long as they differ by one centimeter.

So for example, I could ask the question based on these results: what is

the estimated mean difference in arm circumference for

children 60 centimeters tall versus 59 centimeters tall?

And the answer is 0.16 centimeters.

How about children who are 45 centimeters versus 44?

The answer again is 0.16 centimeters.

72 versus 71, I could go on and on 0.16 centimeters.

So what have we done by exploiting this linear relationship,

well we'll see how to get confidence intervals on this in the next section, but

think about this, we were able to use all of the data at

once instead of breaking it up into subgroups of smaller numbers of children.

And all we had to do was estimate two numbers, the intercept and

slope using the entire sample of 150.

What's that going to do to our precision of the relationship between

arm circumference and

height as compared to categorizing the children into different height groups?

Well, we can use all the data.

And we only have to estimate two numbers to describe this association as only,

as opposed to only being able to use a subset of the data like the 38

children who were in height quartile 1 to estimate the mean for that group.

So by exploring this linear relationship, we see we're going to end up

with a more precise estimate of the arm circumference/height relationship.

Of course, this would not be an appropriate idea if this relationship were

not well described by a line, but when it is, this works well.

What if we wanted to compare the estimated mean difference in arm circumference for

children 50 cent, 60 centimeters tall versus children 50 centimeters tall.

Well we said that a one unit difference in height

results in an estimated 0.16 centimeter difference in arm circumference for

any two groups who differ by one unit in height.

If we were to extend the difference to 10 centimeters in height,

this would accrue additively.

So a difference in 10 centimeters in height will result in 0.16 plus 0.16

up to it, adding it to itself ten times or, in otherwise, 10 times 0.16.

So, the difference in estimated mean arm circumference for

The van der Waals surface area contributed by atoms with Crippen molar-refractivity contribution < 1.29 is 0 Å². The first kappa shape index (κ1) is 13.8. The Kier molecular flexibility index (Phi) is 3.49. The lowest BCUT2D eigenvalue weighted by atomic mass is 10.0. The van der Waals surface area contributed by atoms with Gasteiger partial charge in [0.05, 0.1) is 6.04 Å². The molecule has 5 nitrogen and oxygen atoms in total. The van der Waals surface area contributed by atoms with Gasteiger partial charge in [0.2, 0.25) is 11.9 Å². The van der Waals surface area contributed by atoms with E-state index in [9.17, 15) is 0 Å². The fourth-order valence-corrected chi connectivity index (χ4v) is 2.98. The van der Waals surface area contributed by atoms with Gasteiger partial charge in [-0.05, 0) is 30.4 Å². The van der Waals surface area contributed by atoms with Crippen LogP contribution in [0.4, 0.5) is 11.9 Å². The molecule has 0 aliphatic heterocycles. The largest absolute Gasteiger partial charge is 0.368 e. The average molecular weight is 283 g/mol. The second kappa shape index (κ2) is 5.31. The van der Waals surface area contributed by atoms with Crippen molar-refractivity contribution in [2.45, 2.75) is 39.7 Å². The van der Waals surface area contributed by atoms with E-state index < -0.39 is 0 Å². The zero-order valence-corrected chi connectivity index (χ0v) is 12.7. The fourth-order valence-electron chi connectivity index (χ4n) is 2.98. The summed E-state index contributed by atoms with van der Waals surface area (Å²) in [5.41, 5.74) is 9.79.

a 10 unit difference in height is equal to 10 times the estimated mean difference for

a 1 unit difference in height.

So, 0.16 times 10 is 1.6 centimeters.

So this slope is very powerful because it allows us to compare any two

groups who differ by any heights observed in our data range in terms of

estimating the average difference in arm circumference between them.

And just to reiterate this is a really powerful result if our

data meets the linearity assumption because we can use all the data to

estimate two quantities, the intercept and the slope, which will allow us to

quantify differences in the mean across the entire range.

We don't have to break it up into smaller subgroups, and lose precision, et cetera.

So under the linearity assumption, if that's met, this slope is a very powerful

number, because it describes all differences in the mean of the outcome for

all possible unit differences and multi-unit differences in the predictor.

>> What is the estimated mean difference for

children who are 90 centimeters tall versus 89, or 34 versus 33.

Your impulse here might be to say 0.16.

0.16 just like we did before.

But this is a trick question.

And this will have ramifications for interpreting the intercept as well.

So the arrange of observed heights in the example is 40.9 to 73.3 centimeters.

So even though this line we've estimated theoretically goes on forever in

two dimensional space, we can only use the portion that corresponds to the x or

height range in our data.

So all this part out here is not applic,

we can't extrapolate about this relationship to other height group that

are outside of what we've observed in this sample.

So our regression results only apply to the relationship between arm circumference

and height, for children between 41 and 73 centimeters tall from Nepal.

So that leads us to question,

well then how do we interpret the estimated intercept?